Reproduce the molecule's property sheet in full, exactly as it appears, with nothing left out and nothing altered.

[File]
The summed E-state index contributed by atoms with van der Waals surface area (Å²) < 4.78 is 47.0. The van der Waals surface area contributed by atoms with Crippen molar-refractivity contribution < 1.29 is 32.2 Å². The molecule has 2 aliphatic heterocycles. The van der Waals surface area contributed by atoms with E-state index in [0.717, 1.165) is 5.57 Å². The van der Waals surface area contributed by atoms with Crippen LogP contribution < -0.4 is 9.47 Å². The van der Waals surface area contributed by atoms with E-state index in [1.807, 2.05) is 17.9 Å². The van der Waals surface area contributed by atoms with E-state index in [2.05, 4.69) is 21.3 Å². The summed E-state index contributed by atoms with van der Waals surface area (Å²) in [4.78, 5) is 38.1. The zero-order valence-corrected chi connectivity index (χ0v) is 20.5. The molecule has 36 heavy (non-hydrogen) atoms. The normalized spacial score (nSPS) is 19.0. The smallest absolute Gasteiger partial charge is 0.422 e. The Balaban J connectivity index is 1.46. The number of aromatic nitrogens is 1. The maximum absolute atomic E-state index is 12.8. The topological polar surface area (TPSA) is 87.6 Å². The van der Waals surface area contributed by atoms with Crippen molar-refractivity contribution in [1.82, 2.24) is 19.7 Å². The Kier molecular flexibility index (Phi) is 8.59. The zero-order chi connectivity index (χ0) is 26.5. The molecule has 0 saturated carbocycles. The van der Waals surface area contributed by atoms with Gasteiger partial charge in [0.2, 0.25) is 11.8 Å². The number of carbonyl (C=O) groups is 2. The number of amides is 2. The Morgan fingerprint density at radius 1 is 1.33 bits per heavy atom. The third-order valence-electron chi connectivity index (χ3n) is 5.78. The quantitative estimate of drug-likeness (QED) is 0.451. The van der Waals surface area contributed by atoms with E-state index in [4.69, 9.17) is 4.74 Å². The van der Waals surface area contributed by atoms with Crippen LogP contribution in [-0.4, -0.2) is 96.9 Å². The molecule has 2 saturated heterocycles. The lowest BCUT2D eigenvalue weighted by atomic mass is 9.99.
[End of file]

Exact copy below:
The summed E-state index contributed by atoms with van der Waals surface area (Å²) < 4.78 is 47.0. The van der Waals surface area contributed by atoms with Crippen molar-refractivity contribution < 1.29 is 32.2 Å². The molecule has 2 aliphatic heterocycles. The van der Waals surface area contributed by atoms with E-state index in [0.717, 1.165) is 5.57 Å². The van der Waals surface area contributed by atoms with Crippen LogP contribution < -0.4 is 9.47 Å². The van der Waals surface area contributed by atoms with E-state index in [1.807, 2.05) is 17.9 Å². The van der Waals surface area contributed by atoms with E-state index in [2.05, 4.69) is 21.3 Å². The summed E-state index contributed by atoms with van der Waals surface area (Å²) in [4.78, 5) is 38.1. The zero-order valence-corrected chi connectivity index (χ0v) is 20.5. The molecule has 36 heavy (non-hydrogen) atoms. The normalized spacial score (nSPS) is 19.0. The smallest absolute Gasteiger partial charge is 0.422 e. The Balaban J connectivity index is 1.46. The number of aromatic nitrogens is 1. The maximum absolute atomic E-state index is 12.8. The topological polar surface area (TPSA) is 87.6 Å². The van der Waals surface area contributed by atoms with Crippen molar-refractivity contribution in [1.82, 2.24) is 19.7 Å². The Kier molecular flexibility index (Phi) is 8.59. The zero-order chi connectivity index (χ0) is 26.5. The molecule has 0 saturated carbocycles. The van der Waals surface area contributed by atoms with Gasteiger partial charge in [0.2, 0.25) is 11.8 Å². The number of carbonyl (C=O) groups is 2. The number of amides is 2. The Morgan fingerprint density at radius 1 is 1.33 bits per heavy atom. The third-order valence-electron chi connectivity index (χ3n) is 5.78. The quantitative estimate of drug-likeness (QED) is 0.451. The van der Waals surface area contributed by atoms with E-state index in [4.69, 9.17) is 4.74 Å². The van der Waals surface area contributed by atoms with Crippen LogP contribution in [-0.4, -0.2) is 96.9 Å². The molecule has 2 saturated heterocycles. The lowest BCUT2D eigenvalue weighted by atomic mass is 9.99.